Visual Tracking – The hidden cause of poor reading skills - Finchley's Multi-Award Winning Opticians Practice

Visual Tracking – The hidden cause of poor reading skills

Has your child ever had difficulties with reading or comprehension in school, not just in literacy or English lessons, but also in maths and other subjects? Comprehension problems due to poor visual-tracking skills can affect all school subjects, so it’s worth learning more if your child seems to struggle in school.

There is so much conflicting information and advice out there for parents that most don’t know where to begin. It can be a big source of worry and stress, so I thought I'd clarify the situation to make it easier to identify and understand the differences between the various treatment methods and different ways of assessing to make sure you get it right for your child.

At Central Vision Opticians we’ve helped over 500 kids with difficulties over the last 10 years. I have experienced first-hand the development and use of assessment and treatment technology. As co-founder of Okimo, I’ve been involved in research on visual tracking and helped develop new testing tools and techniques. 

I'll be addressing the following questions:

What is visual tracking?

Let’s start with a basic definition that will help us differentiate between visual tracking issues and other problems relating to child development. In simple terms, visual tracking is the ability to control where we aim our eyes. This is important not only in the classroom, where children are learning to read and write, but also for other activities such as sports and playing.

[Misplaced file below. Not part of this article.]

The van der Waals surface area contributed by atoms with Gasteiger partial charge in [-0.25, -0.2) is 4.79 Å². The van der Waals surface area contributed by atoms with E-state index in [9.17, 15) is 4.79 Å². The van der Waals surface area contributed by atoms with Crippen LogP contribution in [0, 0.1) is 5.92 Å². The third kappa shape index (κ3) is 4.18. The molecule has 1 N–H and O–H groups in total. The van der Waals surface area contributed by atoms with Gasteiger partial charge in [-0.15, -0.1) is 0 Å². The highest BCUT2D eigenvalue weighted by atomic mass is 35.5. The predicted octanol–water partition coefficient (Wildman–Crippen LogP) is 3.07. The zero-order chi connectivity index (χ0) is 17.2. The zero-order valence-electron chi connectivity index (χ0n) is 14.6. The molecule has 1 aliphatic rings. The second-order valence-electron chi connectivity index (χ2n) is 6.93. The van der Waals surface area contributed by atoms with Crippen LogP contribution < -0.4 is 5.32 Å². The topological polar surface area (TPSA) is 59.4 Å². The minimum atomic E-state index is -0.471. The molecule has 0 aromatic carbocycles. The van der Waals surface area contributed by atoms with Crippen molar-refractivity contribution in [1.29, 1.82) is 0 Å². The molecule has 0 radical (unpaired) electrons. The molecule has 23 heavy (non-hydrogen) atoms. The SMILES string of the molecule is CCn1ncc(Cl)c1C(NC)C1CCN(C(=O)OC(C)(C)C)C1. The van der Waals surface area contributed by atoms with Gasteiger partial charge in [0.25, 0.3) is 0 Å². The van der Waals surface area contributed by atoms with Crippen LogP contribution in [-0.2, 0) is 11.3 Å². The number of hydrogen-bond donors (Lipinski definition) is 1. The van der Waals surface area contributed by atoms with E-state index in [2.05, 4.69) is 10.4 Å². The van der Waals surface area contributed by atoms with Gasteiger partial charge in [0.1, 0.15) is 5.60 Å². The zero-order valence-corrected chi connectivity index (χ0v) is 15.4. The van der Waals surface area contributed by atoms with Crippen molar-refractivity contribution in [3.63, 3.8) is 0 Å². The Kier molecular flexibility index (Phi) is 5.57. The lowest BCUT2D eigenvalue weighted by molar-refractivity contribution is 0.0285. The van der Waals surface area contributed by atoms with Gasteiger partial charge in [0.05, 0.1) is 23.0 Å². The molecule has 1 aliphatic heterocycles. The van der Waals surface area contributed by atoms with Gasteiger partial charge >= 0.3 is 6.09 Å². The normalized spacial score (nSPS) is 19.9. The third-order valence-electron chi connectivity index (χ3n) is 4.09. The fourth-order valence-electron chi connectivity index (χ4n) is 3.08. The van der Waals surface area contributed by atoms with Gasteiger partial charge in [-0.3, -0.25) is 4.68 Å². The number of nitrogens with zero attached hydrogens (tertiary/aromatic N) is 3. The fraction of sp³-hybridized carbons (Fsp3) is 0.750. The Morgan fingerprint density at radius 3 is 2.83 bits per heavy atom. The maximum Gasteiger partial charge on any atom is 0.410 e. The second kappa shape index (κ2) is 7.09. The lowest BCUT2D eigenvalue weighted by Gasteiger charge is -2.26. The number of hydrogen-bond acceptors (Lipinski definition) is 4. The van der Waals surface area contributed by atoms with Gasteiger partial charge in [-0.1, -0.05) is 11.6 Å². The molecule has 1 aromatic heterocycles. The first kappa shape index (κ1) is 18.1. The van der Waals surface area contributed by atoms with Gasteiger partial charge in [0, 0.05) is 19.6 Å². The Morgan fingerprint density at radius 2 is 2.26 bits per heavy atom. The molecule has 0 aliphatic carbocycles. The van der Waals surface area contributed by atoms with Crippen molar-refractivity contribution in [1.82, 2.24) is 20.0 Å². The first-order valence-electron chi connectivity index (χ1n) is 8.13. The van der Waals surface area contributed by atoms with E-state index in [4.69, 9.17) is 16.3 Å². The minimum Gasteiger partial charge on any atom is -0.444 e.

If a child has good visual tracking skills, they will be able to accurately hit the ball in rounders or follow a line of print without losing their place. However, weaker tracking skills mean that reading and comprehension may suffer as their eye movements are not well coordinated so words and numbers may seem to jump around and meanings may become muddled, possibly affecting your child’s overall development and learning.

How do we tell if a child has difficulty with visual tracking?

Well, a few of the easiest signs to look out for are as simple as noticing if they move their head when they're reading, or if they're skipping over small words or even entire lines. They might find it hard to align vertical and horizontal numbers in maths problems. Some might struggle to catch a ball because they can't get the timing quite right.

Other signs could be that they fail to maintain eye contact with their eyes fixed for a long time. In the classroom, they might lose their place when looking up at the board from their work as their eyes struggle to keep up with the shifting focus.

Since there are many different symptoms, some of which crossover with dyslexia or ADHD and other learning difficulties, it’s important to get properly evaluated by a behavioural optometrist.

What causes visual tracking difficulties?

It’s usually a problem with fine eye movements, and you’ll often find that a child may struggle with focusing and using both eyes together. Eye movements are motor skills which means that the child may have other difficulties with motor skills such as fine hand movements, pincer grips, handwriting and sometimes coordination may also be present. If eye movements and muscles are affected there could be a visual complications where the brain switches off and the information is not absorbed; children may have difficulty processing visual information if they cannot move their eyes accurately.